Libel
Sexual material that is patently offensive to the average person in the community and that lacks any serious literary, artistic, or scientific value.
Obscenity
Legal concept where government institutions are kept separate from religious ones
Separation of Church and State
The First Amendment clause that guarantees individuals the right to practice their religion without government intervention
Free Exercise Clause
The First Amendment clause that prohibits the establishment of a church officially supported by government
Establishment Clause
The guarantee that the government will follow fair and just procedures when prosecuting a criminal defendant
Due process
A rule that prevents evidence obtained in violation of the Fourth Amendment from being used in court against the defendant
Exclusionary Rule
A means of protecting a criminal suspect’s rights against self-incrimination during police interrogation
Miranda Rights
-Right to remain silent
-Anything said can be used against you
-Right to an attorney
-If can’t afford attorney, will be provided one
The Sixth Amendment’s guarantee of the right of a criminal defendant to have an attorney in any felony or misdemeanor case that might result in incarceration
Right to Counsel
Torture or any punishment that is grossly disproportionate to the offense
Cruel and Unusual Punishment
An agreement between the prosecutor, defense attorney, and defendant in which the prosecutor agrees to reduce the charge or sentence in exchange for the defendant’s guilty plea
Plea Bargain
A right to autonomy—to be left alone
Right to Privacy
U.S. Supreme Court ruling in Roe v. Wade established that women have a right to terminate a pregnancy during the first six months
Right to Abortion
Rehnquist court decision where individuals can refuse medical treatment, including food and water, even if this means they will die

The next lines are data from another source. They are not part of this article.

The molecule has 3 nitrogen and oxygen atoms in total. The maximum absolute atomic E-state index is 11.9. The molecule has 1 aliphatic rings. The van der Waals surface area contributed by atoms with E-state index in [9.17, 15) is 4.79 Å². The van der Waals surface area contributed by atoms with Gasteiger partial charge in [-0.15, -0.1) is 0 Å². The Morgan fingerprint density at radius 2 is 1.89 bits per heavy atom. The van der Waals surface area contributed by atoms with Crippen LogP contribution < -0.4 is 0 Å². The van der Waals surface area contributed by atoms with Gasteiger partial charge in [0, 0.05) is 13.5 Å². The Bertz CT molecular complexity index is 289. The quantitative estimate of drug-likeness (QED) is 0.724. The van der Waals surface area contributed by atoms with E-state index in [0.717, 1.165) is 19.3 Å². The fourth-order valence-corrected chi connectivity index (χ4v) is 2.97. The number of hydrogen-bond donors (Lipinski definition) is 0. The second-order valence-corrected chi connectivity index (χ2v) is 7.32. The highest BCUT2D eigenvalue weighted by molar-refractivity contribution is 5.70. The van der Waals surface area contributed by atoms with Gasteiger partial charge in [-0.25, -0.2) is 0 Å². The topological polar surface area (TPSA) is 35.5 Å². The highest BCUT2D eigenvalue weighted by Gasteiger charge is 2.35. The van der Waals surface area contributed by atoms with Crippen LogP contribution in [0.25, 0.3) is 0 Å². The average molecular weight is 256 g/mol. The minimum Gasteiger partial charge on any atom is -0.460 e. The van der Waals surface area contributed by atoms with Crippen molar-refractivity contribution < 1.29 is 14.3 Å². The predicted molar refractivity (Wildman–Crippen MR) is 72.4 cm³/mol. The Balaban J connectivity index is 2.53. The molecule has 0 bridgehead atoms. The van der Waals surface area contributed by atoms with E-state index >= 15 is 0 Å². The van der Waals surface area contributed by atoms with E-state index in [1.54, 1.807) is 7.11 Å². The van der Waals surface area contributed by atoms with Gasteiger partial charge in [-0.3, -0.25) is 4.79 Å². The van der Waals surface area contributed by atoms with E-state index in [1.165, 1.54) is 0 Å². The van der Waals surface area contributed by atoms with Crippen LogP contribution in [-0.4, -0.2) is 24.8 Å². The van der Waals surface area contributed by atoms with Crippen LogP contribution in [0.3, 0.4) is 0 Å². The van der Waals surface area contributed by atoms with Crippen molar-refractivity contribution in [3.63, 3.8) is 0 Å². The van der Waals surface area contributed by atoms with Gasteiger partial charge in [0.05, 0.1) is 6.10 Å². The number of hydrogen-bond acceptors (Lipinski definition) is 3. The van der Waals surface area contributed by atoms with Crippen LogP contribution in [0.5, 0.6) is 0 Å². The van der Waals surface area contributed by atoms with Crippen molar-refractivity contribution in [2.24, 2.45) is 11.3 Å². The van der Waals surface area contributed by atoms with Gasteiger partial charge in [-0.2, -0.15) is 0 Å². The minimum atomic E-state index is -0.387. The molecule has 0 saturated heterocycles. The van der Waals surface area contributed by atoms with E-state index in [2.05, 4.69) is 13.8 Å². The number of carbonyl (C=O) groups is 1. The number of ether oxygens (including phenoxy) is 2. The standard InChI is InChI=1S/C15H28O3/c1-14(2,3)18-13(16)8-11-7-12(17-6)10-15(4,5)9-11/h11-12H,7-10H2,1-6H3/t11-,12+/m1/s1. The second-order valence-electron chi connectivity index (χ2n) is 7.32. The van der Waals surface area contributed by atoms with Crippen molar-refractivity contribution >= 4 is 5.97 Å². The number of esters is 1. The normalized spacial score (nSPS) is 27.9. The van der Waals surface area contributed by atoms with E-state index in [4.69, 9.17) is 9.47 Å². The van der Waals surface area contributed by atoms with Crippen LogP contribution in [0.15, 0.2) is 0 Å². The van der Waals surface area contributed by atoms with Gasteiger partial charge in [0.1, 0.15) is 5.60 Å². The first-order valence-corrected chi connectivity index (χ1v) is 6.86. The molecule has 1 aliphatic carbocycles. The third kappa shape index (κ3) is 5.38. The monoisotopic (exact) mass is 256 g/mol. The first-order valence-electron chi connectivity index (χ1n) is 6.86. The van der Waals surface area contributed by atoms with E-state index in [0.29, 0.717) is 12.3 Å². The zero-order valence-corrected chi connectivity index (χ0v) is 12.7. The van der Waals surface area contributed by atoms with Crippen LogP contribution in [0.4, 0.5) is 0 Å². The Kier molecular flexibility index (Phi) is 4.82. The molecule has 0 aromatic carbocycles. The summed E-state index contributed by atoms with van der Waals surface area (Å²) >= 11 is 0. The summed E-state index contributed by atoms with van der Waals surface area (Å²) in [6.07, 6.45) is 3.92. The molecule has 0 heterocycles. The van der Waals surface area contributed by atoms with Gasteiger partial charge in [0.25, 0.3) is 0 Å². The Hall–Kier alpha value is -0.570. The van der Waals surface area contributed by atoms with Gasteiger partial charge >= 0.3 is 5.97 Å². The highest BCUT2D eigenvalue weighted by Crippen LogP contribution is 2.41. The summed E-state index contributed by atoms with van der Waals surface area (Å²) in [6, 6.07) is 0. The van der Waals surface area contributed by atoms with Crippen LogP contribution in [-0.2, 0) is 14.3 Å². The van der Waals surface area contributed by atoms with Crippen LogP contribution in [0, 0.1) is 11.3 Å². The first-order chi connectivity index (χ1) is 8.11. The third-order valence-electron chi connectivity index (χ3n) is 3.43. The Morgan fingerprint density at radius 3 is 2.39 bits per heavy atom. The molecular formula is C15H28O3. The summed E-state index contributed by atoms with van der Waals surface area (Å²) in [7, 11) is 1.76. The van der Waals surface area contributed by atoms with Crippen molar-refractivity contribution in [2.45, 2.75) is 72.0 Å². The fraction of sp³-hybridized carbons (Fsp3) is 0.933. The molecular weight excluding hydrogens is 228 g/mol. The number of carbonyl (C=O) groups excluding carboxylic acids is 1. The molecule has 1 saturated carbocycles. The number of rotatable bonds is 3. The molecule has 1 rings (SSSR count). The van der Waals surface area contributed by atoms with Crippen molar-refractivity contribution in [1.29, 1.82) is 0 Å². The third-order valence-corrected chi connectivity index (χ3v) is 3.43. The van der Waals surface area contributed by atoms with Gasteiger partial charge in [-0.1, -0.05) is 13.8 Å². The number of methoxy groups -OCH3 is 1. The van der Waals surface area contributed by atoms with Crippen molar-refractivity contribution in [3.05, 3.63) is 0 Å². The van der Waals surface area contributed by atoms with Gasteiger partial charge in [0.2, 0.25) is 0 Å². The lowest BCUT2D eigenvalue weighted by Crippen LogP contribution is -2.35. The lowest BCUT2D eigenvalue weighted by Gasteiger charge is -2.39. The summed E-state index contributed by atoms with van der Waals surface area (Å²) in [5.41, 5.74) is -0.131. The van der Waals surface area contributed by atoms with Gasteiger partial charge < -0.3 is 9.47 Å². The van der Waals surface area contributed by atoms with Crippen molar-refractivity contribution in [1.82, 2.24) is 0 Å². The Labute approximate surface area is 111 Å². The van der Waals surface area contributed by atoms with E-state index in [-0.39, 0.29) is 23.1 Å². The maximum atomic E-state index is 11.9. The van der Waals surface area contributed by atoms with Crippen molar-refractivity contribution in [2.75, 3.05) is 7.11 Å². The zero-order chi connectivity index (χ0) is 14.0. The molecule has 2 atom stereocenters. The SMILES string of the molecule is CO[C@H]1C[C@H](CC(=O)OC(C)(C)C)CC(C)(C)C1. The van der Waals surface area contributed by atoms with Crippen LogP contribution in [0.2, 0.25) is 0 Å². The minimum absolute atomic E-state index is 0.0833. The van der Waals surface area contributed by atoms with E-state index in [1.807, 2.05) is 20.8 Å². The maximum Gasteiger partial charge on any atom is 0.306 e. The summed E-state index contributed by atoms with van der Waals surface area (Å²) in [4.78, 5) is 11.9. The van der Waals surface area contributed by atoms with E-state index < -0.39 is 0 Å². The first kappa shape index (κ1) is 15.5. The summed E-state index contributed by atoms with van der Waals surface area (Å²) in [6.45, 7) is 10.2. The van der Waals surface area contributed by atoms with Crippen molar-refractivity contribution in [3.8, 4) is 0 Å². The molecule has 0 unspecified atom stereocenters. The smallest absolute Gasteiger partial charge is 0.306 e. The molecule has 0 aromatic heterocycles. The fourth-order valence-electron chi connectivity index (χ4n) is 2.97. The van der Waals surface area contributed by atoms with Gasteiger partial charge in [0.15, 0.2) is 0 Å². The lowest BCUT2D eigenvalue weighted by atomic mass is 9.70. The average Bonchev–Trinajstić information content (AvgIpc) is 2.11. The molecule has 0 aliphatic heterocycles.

Right to Die
An 1857 case in which the U.S. Supreme Court held that blacks, whether slave or free, were not citizens and that Congress had no power to restrict slavery in the territories
Dred Scott Case
The Fourteenth Amendment clause that is the Constitution’s primary guarantee that the government will treat everyone equally
Equal protection Clause
Laws enacted in the southern states that segregated schools, public accommodations, and almost all other aspects of life
Jim Crow Laws
The 1896 case in which the U.S. Supreme Court upheld segregation by enunciating the separate-but-equal doctrine.
Plessy v. Ferguson
The principal, enunciated by the U.S. Supreme Court in Plessy v. Ferguson in 1896, that allowed separate facilities for blacks and whites as long as the facilities were equal.
Separate-but equal doctrine
An organization founded in 1909 to fight for black rights; its attorneys challenged segregation in the courts and won many important cases
NAACP (National Association for the Advancement of Colored People)
Segregation imposed by law; outlawed by Brown v. Board of Education and subsequent court cases
De jure segregation
Segregation that is based on residential patterns and is not imposed by law; because it cannot be eliminated by striking down a law, it is more intractable than de jure segregation
De facto segregation
Agreements among neighbors in white residential areas not to sell their houses to blacks
Restrictive covenants
The practice in which realtors promoted segregation by showing black houses in black neighborhoods and white houses in white neighborhoods
Steering
The practice in which realtors would frighten whites in a neighborhood where a black family had moved by telling the whites that their houses would decline in value.
Blockbusting
The practice in which bankers and other lenders refused to lend money to persons who wanted to buy a house in a racially changing neighborhood
Redlining
Civil Right legislation that prohibits discrimination in the sale or rental of housing on the basis of race, color, religion, or national origin
Civil Right Act of 1968
A proposed amendment to the Constitution that would prohibit government from denying equal rights on the basis of sex
Equal Rights Amendment (ERA)
Equal Opportunity in Education Act that forbids discrimination on the bassis of sex in schools and colleges that receive federal aid
Title IX
A policy in job hiring or university admissions that gives special consideration to members of traditionally disadvantaged groups.
Affirmative Action